By Anton Polsterer, past governor of District 1910 and past chair of the Intercountry Committees Executive Council
I joined Rotary in Vienna in 1986 and transferred to the Rotary Club of Moscow while working in Russia from 1989-92. After moving back to Austria, I became governor of the district covering Bosnia & Herzegovina, Croatia, Hungary, Slovenia, and Austria. After years of war and totalitarian government rule, these communities longed for freedom and peace.
Our district had 130 clubs with more than 5,000 Rotarians. We represented five different nationalities and languages. Croatia and Bosnia were heavily hurt by the civil war in Yugoslavia in the 1990s. Bosnia and Herzegovina had a pre-war population of 4.5 million people including Orthodox Serbians, Catholic Croatians, and Bosnian Moslems. During the war, close to two million people, almost 50 percent of the population was displaced within their own country to create “ethnic” regions. From the very beginning, we have aimed for ethnic diversity in our clubs, which wasn’t easy after all the displacement.
The real breakthrough came with the Rotary Club of Mostar (Bosnia), chartered in 2002. The club started many projects in the spirit of tolerance and ultimately succeeded in reuniting Rotarians from both the Croatian and the Moslem side of a town divided by bloody conflict and physically separated by the Neretva River.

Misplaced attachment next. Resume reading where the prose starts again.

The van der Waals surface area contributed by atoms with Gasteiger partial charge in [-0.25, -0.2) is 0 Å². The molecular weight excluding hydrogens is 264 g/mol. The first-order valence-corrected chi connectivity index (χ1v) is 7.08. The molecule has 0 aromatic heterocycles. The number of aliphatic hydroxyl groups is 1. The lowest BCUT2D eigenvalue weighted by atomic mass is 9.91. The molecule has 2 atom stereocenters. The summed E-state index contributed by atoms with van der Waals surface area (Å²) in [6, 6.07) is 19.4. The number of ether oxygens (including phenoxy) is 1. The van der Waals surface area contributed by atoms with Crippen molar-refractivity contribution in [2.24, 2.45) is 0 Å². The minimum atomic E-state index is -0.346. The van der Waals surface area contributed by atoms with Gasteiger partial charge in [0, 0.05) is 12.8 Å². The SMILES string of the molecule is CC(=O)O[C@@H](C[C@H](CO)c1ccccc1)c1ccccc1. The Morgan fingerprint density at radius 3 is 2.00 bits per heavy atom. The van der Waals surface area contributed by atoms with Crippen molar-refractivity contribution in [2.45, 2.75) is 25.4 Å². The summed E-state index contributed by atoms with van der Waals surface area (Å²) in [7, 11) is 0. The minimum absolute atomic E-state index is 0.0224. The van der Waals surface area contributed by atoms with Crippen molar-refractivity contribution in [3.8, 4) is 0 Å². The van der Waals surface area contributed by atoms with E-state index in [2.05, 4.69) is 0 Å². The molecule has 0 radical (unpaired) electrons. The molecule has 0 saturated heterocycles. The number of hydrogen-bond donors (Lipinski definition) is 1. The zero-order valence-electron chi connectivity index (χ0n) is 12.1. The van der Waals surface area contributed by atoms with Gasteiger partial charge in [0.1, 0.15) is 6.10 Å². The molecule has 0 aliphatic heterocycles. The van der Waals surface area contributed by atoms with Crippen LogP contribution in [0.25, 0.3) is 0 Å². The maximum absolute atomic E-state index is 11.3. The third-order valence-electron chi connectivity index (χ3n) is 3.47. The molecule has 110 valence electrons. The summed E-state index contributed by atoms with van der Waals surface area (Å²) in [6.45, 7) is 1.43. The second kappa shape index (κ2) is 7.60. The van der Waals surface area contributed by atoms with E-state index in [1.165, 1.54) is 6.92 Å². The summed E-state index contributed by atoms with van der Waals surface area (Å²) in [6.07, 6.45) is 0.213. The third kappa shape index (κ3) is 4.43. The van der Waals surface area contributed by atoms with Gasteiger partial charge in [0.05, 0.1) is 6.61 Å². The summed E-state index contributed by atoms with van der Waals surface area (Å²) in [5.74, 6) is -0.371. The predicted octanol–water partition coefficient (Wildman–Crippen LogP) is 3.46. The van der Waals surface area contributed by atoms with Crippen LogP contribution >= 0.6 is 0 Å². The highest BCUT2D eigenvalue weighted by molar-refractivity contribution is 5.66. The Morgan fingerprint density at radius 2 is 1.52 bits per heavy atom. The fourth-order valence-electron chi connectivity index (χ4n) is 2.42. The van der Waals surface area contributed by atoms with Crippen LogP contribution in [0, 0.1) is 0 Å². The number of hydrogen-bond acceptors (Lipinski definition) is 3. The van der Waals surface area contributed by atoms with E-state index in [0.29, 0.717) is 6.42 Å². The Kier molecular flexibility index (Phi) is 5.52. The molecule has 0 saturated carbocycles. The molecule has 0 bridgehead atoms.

During the war, close to two million people, almost 50 percent of the population was displaced within their own country to create “ethnic” regions.
The rebuilding of the old stone bridge, which was destroyed during the war in order to separate the town’s population into Croatians and Bosnian Moslems, became an important step in reuniting the two ethnic groups. Rotary members from the Mostar club were instrumental in coordinating and overseeing the project, and eventually organizing the bridge reopening ceremony. In 2004, the opening of the bridge served to promote unity. The bridge itself became a national symbol of peace.
I have spent time promoting peace between countries and ethnic groups through Rotary’s Intercountry Committees. These committees aim to implement bilateral projects with a focus on peace building. To form an intercountry committee between two countries, clubs and districts partner together to get to know each other better and create an environment of common understanding and mutual empathy.
I am asking you, my friends in Rotary, and especially on intercountry committees, to refocus your service projects on peace building. Find opportunities to incorporate peace components into all your service projects. Together, we can build a better, more peaceful, world.
- Read more about the reopening of the bridge in the February 2005 The Rotarian
- Learn more about Polsterer’s challenge to clubs on the Rotary Service Connections